Studies on the benefits of meditation show that the practice reduces stress and helps achieve a feeling of equanimity and peacefulness. These studies have tended to view meditation as an individual endeavor; however, many people learn to practice meditation in a group. Drawing on literature that connects the self, emotional experience and social interaction, I suggest that meditation-based equanimity is not only a psychological state but also a social attitude that is cultivated and learned in a unique silent interaction order. Based on participant observation and in-depth interviews with participants in vipassana meditation retreats in Israel and the United States, I analyze instances of silent social interaction that take place in meditation centers. The analysis reveals a sociological understanding of equanimity as a sociality of “non-engagement” which serves as a grey zone between full engagement and complete disengagement. As I show, participants in meditation retreats go through a gradual process of learning how to be with others while not directly attending to them. This form of being together allows for the emergence of silent social attunement that facilitates equanimity. Participants purposely cultivate and perform equanimity with and for others, but eventually it takes over the self, leading to an experience of self-transformation.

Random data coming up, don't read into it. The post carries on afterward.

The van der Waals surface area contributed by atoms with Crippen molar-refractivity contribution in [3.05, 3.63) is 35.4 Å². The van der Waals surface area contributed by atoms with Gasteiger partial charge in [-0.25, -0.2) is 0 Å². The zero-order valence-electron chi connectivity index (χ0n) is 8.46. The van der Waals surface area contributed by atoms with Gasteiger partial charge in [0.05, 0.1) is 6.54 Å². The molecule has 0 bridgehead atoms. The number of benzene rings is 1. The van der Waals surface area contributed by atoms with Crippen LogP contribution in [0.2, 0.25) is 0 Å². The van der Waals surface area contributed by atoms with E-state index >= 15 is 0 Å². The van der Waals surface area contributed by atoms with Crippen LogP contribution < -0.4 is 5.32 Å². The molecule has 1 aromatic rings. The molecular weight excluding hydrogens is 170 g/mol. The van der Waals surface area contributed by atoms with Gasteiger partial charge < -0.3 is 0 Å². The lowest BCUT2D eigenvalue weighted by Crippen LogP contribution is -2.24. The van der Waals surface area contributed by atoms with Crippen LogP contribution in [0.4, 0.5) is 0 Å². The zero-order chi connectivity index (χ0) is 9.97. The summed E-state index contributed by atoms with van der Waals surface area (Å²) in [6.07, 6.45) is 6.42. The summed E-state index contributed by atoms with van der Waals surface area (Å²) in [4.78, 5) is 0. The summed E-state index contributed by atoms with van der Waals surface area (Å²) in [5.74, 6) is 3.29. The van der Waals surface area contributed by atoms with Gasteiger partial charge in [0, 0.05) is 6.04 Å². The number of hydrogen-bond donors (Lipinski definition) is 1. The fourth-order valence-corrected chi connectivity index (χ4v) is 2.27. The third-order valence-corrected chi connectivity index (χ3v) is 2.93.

Bibliographical notePublisher Copyright:
© 2014, Springer Science+Business Media New York.